Donald Trump has been often accused of sounding like and/or patterning his speeches after Adolf Hitler, and after delivering his Values Voters Summit speech Friday in Washington, D.C., he’ll likely be accused of paraphrasing Hitler once again. Because inasmuch as many political speeches speak to nationalism and patriotism, and neither Trump nor Hitler are exceptions to the rule (and far from it), 2016 Republican presidential candidate Donald Trump seems to have taken a line straight from the Nazi Party slogan “Ein volk, Ein reich, Ein Fuhrer!” (“One people, one empire, one leader!”).
Right Side Broadcasting streamed the Values Voters Summit in Washington, D.C., live on YouTube Friday, September 9, presenting several speakers — such as Republican National Committee chairman Reince Priebus and former New York City Mayor Rudy Giuliani — at the annual conference. The main speaker, of course, was Republican Party nominee for president Donald Trump. He regaled the crowd of Christian voters in his usual bombastic way, but near the end of the speech, Trump seemed to play into the hands of his accusers who claim that not only does Trump remind people of infamous dictators like Italian fascist Benito Mussolini and German Nazi leader Adolf Hitler with his jingoism, blatant nativist nationalism, and over-the-top fact-twisting scapegoating, but he sounds like them as well. He paraphrased the infamous Nazi Party slogan, “Ein volk, ein reich, ein Fuhrer!”
After quoting from the book of John from the Christian bible, Trump spoke to people standing together in the United States. “Imagine what our country could accomplish if we started working together as one people, under one god, saluting one flag.”
If one saw the speech, or watches it in replay, Trump begins raising his voice on the first use of the word “one,” emphasizing each part of the verbal triptych. Not only does he invoke the traditional lines from the Pledge of Allegiance, he progresses from, just as the Nazi Party slogan does, “one people” (“ein volk”) to “under one god” (an implied unified Christian nation or “ein reich”) to “one flag” (“ein Fuhrer,” the symbol of a unified nation).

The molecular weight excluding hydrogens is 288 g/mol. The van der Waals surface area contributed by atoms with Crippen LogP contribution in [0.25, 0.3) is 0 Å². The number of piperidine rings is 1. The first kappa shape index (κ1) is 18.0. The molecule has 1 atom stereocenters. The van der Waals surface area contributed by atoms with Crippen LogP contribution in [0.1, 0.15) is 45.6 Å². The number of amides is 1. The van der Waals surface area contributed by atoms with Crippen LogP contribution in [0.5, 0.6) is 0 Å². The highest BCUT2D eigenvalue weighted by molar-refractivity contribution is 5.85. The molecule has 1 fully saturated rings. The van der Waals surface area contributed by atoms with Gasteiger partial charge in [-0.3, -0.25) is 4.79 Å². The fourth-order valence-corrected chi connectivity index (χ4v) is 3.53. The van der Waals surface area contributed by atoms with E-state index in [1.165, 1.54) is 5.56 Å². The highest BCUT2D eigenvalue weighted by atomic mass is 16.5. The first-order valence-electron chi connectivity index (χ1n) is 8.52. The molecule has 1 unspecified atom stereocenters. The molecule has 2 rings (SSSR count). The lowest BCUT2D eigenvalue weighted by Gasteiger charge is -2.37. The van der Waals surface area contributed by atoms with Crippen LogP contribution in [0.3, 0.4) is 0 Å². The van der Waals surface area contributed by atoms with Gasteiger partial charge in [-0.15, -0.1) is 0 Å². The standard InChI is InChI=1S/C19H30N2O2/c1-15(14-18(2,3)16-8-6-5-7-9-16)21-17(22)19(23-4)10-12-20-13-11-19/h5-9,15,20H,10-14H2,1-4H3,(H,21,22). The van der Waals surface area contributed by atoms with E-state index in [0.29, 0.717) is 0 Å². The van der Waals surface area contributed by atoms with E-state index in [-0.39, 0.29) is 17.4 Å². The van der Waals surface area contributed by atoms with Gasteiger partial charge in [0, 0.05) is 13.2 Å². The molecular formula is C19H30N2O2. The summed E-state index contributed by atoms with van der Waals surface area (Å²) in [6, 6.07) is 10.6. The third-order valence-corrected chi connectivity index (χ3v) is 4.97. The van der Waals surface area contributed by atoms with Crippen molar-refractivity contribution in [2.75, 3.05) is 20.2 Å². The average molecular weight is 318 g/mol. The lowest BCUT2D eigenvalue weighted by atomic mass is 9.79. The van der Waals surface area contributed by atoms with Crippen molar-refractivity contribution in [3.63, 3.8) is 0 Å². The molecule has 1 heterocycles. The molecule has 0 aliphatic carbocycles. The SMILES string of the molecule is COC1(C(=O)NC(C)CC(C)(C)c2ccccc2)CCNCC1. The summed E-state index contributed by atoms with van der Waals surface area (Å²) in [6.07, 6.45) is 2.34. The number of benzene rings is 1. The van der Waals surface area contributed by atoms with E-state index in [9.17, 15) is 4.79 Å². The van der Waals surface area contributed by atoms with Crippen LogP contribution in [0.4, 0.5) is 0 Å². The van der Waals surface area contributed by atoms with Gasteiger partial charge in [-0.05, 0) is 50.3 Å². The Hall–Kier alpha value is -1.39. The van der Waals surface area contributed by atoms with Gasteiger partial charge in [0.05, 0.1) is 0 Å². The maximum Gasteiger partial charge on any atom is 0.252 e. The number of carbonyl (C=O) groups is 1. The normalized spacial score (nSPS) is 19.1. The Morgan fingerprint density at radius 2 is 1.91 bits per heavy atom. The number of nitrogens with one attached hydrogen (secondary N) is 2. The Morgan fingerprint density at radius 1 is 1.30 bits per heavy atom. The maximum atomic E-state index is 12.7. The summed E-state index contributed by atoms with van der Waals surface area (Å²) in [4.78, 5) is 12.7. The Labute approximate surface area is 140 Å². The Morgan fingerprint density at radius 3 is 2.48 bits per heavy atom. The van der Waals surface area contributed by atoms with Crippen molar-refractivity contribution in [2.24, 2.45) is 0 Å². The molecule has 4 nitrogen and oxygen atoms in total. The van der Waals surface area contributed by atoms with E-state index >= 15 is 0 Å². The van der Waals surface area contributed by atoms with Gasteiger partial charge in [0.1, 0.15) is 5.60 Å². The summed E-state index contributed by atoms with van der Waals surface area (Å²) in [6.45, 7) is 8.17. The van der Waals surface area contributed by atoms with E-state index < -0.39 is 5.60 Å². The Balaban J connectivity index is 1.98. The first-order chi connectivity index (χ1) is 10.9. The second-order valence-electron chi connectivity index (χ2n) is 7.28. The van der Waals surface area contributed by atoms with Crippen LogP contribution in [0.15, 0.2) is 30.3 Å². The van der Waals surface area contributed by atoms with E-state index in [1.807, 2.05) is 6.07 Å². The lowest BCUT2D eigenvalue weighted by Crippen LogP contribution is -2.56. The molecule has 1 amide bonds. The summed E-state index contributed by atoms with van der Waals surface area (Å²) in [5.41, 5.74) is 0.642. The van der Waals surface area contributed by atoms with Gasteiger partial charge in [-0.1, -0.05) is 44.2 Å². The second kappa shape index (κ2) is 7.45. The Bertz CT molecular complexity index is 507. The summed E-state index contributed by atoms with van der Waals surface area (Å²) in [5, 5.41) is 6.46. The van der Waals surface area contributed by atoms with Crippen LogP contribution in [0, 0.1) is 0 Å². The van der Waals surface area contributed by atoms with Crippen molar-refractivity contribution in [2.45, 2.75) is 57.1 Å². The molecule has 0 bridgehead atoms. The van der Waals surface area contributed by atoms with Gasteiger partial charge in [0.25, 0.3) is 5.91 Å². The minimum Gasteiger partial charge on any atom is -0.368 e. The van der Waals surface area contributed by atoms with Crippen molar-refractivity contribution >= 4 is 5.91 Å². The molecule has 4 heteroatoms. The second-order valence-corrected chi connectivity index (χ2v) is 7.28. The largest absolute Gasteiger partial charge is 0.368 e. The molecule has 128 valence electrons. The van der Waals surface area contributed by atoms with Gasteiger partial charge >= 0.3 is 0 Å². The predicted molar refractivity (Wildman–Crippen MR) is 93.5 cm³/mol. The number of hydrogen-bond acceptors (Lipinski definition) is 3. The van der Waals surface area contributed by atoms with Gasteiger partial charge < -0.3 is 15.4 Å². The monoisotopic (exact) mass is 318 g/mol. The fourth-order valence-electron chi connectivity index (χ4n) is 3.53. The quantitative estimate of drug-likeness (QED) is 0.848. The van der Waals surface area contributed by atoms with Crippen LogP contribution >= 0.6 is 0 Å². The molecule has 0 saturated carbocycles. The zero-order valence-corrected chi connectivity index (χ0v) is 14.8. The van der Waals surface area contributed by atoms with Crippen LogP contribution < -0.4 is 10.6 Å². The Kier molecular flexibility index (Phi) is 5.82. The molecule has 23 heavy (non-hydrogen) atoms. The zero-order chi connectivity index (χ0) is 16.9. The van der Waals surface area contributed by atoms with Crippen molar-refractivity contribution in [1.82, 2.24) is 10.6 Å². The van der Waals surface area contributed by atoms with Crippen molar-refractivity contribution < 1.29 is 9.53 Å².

He went on. “It’s time to stop quibbling over the smallest words and start dreaming about the great adventures that lie ahead for our country. This is my promise to all of you: Starting in 2017, we will be one American nation. It’s time to break our ties with the bitter failures of the past and to embrace a new American future. Have to do it. Together we will make America believe again. We will make America united again. And we will make America great again.”
One predominant message in all of Adolf Hitler’s speeches was the insistence that Germany would rise and once again become (or remain, once it re-established itself as a European power during the 1930s) a great world power, a position it had held until World War I and the establishment of the impotent Weimar Republic. Donald Trump, in his ascendancy to becoming the Republican Party nominee, used the same theme to appeal to an anti-establishment, seeming downtrodden and marginalized, and noticeably disaffected electorate. The difference is, unlike Germany in Hitler’s rise to power, the United States is a current world power and has been since roughly the end of the 19th century.
But it’s all in the promise of making a country great again, to unite the people, to appeal to the common nationalistic urges of the people.
And so in the days ahead, there will be those who parse Donald Trump’s words from the Values Voters Summit (he foreshadowed just that with a jab at his arch-nemesis, the media, when he insisted that they should “stop quibbling over the smallest words”), as it should be, for Trump’s speeches are a reflection of the candidate, who he really is, and what he stands for.
And some are going to equate more than just his last few lines as being reminiscent of an Adolf Hitler oration. In fact, it has already occurred.
But it isn’t the first time Donald Trump has weathered the slings and arrows of the press regarding his propensity to seem so Hitler-esque. He’s been compared to the “Most Hated Man Of All Time” almost since he launched his campaign. Media ethicist Kelly McBride and medical ethicist Art Caplan wrote on Poynter in July 2015,
“Can Trump win? It seems unlikely, especially after this weekend. Of course that is what the media said about a funny-looking spewer of hate with an odd mustache who was dismissed as an awful public speaker and not a serious candidate in Germany in the 1930s.”
But is Donald Trump another Adolf Hitler? He certainly seems to remind quite a few people of the German fuhrer. This is partly because he sounds a bit like Hitler (and well he should, given he’s had a chance to study Hitler’s speeches, something learned from Trump himself via Vanity Fair) when he speaks. And it is through those spoken words and his past actions that, in a study of historical leaders conducted by an Oxford University psychologist, Trump found a place higher on the psychopathic scale than did Adolf Hitler (per the Inquistr).
But Donald Trump isn’t Hitler (he’s been dead quite a while, unless you wish to believe the conspiracy theorists). He’s very much the charismatic real estate mogul and reality show star that has decided to run for president of the United States. However, given the chance, he seems perfectly very capable of becoming a living Adolf Hitler paraphrase.
(Article updated from original on September 10, 2016)
[Photo by Chip Somodevilla / Getty Images]